Kitchener-Waterloo·Photos

High school students tackle racial justice through song and dance

High school students from across Waterloo region gathered at Kitchener City Hall Monday to sing, dance and perform as part of the Gahu Project for racial justice.

350 students from 7 different high schools perform at Kitchener City Hall

The Gahu Project aims to bring students together and use music as a platform to start a conversation for youth around racial justice. (Carmen Ponciano/CBC)

Drumbeats and singing echoed around downtown Kitchener Monday as hundreds of high school students performed at city hall as part of the Gahu Project for racial justice.

Close to 350 youth from seven different high schools across Waterloo Region participated in dance and watched performances from several artists, including Ghanaian drummer Kwasi Dunyo.

City hall's gathering, however, went beyond music and dance. The Gahu Project aims to tackle the issue of racial justice in schools. 

Gahu, which originates from Ghana, is a form of social dance and music that combines drumming, dancing and singing.

Latesha Thompson (left), Tawheed Musa (center) are students at Cameron Heights and part of the Gahu Research Project. Fanis Juma (right), also part of the Gahu Project, is a local activist, social worker, and community organizer of the African Community Wellness Initiative. (Carmen Ponciano/CBC)

"I might describe it as a racial justice project that is using music as a vehicle to open up conversations for youth around racial justice, so concepts like anti-black racism, colonialism and white supremacy," Josh Hill, manger of the Gahu Project and head of music department at Cameron Heights Collegiate Institute (CHCI), told CBC Kitchener-Waterloo.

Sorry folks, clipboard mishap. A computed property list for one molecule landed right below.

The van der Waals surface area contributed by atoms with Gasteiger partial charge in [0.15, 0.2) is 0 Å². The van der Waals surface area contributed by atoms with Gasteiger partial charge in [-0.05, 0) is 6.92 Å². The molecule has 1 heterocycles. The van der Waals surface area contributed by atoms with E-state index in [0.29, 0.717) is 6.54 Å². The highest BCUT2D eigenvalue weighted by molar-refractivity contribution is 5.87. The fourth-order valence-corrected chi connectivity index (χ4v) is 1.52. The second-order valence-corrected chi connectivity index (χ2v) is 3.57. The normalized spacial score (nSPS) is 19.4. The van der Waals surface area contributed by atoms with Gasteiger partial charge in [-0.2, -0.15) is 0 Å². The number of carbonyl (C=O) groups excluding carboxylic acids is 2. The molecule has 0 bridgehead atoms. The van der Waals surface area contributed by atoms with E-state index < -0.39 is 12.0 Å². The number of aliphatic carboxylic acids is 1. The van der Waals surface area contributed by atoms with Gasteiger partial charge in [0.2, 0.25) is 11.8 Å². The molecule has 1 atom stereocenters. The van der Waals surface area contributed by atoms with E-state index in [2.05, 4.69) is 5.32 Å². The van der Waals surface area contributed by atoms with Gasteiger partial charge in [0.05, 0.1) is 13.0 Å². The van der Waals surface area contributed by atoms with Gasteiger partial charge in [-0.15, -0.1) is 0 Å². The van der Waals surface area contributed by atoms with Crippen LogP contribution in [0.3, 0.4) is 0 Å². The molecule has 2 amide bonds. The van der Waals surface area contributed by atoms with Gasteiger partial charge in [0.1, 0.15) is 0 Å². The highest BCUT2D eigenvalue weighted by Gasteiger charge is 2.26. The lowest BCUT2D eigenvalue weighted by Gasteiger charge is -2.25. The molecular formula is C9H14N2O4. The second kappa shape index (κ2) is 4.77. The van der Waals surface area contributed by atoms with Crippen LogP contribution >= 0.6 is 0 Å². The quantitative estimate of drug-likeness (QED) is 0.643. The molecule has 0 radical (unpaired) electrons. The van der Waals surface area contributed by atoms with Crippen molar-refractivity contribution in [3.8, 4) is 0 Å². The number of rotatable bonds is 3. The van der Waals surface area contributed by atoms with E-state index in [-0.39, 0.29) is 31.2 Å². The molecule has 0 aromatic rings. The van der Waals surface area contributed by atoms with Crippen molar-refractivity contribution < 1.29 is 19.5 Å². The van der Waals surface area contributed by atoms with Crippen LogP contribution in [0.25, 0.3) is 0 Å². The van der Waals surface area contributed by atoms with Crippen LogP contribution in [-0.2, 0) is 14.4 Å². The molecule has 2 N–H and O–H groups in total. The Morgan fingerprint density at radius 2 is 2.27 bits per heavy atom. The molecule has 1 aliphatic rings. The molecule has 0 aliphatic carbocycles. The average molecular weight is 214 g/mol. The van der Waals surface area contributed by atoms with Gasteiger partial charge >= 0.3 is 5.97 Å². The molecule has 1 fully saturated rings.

Music programs key 

The importance of having African, Caribbean and black representation in schools and school programs is at the forefront for CHIC students Tawheed Musa and Latesha Thompson. 

"African, Caribbean, black identifying students aren't really represented in the music programs at school and it's kind of disappointing because there are so many music genres that are derived and influenced by black cultures that are not taught or even acknowledged in school," Thompson said.

Kwasi Dunyo is a master Ghanaian drummer from the Ewe village of Dagbamete. He led Monday's Gahu dance and drumming. (Carmen Ponciano/CBC)

"Learning a different culture, the way they do things and their traditions ... that really opens up youth's point of view to learning other people's cultures," Musa said.

"Before the Gahu Project, I didn't know much about about music in different cultures, so through this experience I really believe that it really helped me be more open."

Multi-day project 

Events for the Gahu Project started this past weekend with a performance at the Kitchener Market by the Ottawa-based group Baobab Tree Drum Dance Community.

A panel discussion on racial justice and music education was held at Kitchener City Hall on Sunday.

Traditional drums used during Monday's Gahu Project gathering outside Kitchener City Hall. (Carmen Ponciano/CBC)
Students not only sang and danced but also observed feature performances as part of the Gahu Project event. (Carmen Ponciano/CBC)